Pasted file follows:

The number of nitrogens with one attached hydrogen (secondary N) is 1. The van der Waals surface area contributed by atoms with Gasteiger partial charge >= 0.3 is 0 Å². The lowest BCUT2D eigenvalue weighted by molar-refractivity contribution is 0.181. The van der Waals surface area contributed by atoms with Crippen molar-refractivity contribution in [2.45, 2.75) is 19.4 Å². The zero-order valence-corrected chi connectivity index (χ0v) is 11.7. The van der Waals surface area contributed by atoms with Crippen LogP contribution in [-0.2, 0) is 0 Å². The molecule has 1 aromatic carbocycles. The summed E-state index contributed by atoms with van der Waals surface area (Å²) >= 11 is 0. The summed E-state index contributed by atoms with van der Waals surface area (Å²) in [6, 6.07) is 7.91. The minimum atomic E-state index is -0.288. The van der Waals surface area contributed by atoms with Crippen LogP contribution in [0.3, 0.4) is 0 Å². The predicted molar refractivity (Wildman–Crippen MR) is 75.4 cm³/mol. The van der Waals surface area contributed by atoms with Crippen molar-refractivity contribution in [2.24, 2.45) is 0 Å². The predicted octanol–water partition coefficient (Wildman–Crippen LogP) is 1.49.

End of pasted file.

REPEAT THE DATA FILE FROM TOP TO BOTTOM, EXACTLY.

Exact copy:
The number of nitrogens with one attached hydrogen (secondary N) is 1. The van der Waals surface area contributed by atoms with Gasteiger partial charge >= 0.3 is 0 Å². The lowest BCUT2D eigenvalue weighted by molar-refractivity contribution is 0.181. The van der Waals surface area contributed by atoms with Crippen molar-refractivity contribution in [2.45, 2.75) is 19.4 Å². The zero-order valence-corrected chi connectivity index (χ0v) is 11.7. The van der Waals surface area contributed by atoms with Crippen LogP contribution in [-0.2, 0) is 0 Å². The molecule has 1 aromatic carbocycles. The summed E-state index contributed by atoms with van der Waals surface area (Å²) >= 11 is 0. The summed E-state index contributed by atoms with van der Waals surface area (Å²) in [6, 6.07) is 7.91. The minimum atomic E-state index is -0.288. The van der Waals surface area contributed by atoms with Crippen LogP contribution in [0.3, 0.4) is 0 Å². The predicted molar refractivity (Wildman–Crippen MR) is 75.4 cm³/mol. The van der Waals surface area contributed by atoms with Crippen molar-refractivity contribution in [2.24, 2.45) is 0 Å². The predicted octanol–water partition coefficient (Wildman–Crippen LogP) is 1.49.